The UN report, which made a number of recommendations, was adopted by the Uzbek government. But Tolib Yakubov, who heads the Human Rights Society of Uzbekistan, says that not one of them has been fulfilled by the government.

“The first requirement is to condemn torture at the highest level, but President Islam Karimov has not been able to do this," said Yakubov. "The president’s silence sounds like [tacit] approval of the actions of all police officers, from the highest ranks down to the lowest.”

There have been signs that the authorities are beginning to be responsive to torture allegations. In 2003, the law has been amended to punish police found guilty of abuses. And in an unprecedented move last year, concerns expressed about the death of a man in custody led the authorities to allow foreign experts to observe the investigation and autopsy.

In addition, reports by human rights groups about another suspicious death in custody was followed by the dismissal of the chief of police in Jizzakh region. But campaigners there say little has changed since then.

In the last few weeks, apart from the death of Kuldoshev, police action in Jizzakh has left at least three casualties.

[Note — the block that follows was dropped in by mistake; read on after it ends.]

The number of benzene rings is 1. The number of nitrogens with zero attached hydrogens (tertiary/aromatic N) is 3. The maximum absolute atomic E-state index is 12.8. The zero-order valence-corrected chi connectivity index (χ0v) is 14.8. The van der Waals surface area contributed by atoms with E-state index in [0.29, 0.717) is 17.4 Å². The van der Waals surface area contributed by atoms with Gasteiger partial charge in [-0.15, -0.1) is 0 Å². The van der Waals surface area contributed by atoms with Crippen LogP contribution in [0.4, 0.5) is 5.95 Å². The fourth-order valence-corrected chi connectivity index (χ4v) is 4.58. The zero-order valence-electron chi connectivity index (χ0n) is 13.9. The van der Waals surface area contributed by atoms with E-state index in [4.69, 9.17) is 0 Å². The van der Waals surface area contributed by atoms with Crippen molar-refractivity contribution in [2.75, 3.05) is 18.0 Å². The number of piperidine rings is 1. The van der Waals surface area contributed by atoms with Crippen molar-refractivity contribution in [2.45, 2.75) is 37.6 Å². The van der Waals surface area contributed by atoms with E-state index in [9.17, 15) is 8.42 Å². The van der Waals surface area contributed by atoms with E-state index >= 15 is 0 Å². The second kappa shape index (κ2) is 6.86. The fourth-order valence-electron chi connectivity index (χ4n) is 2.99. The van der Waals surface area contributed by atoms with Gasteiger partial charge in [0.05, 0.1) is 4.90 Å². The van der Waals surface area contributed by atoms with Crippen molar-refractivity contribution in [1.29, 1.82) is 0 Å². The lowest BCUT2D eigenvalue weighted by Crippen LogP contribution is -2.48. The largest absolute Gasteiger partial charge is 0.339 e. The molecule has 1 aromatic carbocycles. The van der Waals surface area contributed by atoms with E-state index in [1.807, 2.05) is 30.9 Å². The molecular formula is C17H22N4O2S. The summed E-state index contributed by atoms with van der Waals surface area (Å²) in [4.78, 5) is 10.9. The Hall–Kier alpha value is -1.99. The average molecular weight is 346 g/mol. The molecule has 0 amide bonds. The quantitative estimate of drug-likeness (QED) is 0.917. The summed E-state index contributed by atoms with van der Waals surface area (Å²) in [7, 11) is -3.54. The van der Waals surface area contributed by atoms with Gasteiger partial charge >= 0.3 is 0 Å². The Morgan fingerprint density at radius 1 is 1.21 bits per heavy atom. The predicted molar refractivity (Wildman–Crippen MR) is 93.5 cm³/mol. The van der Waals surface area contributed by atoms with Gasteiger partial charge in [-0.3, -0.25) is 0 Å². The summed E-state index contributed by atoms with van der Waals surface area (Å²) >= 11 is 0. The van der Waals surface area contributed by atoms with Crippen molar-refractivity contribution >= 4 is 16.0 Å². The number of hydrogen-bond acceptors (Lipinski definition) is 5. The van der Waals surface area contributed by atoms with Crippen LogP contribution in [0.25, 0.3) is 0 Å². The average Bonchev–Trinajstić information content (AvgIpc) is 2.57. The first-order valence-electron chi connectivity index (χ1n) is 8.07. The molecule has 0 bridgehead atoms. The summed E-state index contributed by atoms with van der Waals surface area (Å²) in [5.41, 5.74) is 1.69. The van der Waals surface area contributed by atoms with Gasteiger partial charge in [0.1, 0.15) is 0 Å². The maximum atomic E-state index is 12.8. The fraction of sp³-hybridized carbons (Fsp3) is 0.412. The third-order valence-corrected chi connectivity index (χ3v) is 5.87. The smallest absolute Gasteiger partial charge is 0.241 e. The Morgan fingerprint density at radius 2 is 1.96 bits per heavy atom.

Just before New Year, two women were taken to the central hospital in Jizzakh after being shot by a policeman.

Gulchekhra Kholmurodova, who lives in the Gallaaral district, was shot twice in the head and shoulder after policeman Khairullo Abdugapparov – who had apparently been drinking – had an argument with her husband. The policeman went on to shoot Gulchekhra's mother-in-law Ziatgul.

Both women survived but remain in hospital.

State prosecutors said a criminal case had been launched against Abdugapparov.

In mid-December, a policeman shot a young man in the town of Gagarin after an altercation. The officer then tried to flee across the nearby border to Kazakstan, but was arrested before he could get away.

In both these incidents, the authorities have taken action against the officers concerned. But that still leaves unanswered the question of why some policemen use violence and behave as though they have impunity.

A senior police official in the region, Colonel Olim Kasimov, believes his men of all ranks are under too much stress.

A police captain, who asked to remain anonymous, agreed that stress played a part, with low wages – officers get around 60 dollars a month – and delays in their payment aggravating other problems such as insufficient time off and the need for constant vigilance against "enemies of the homeland", a reference to Islamic groups. The result, he said, was that the "man with a pistol puts himself above the law".

This source also noted that as a consequence of such behaviour, "the public has a growing crisis of faith in the police force".

Yakubov agreed with this last point, though putting it in stronger terms, “People are scared not of criminals, but of the police. The feeling is that the police have gone crazy.”

Alexander Maleshkin is the pseudonym of an IWPR correspondent.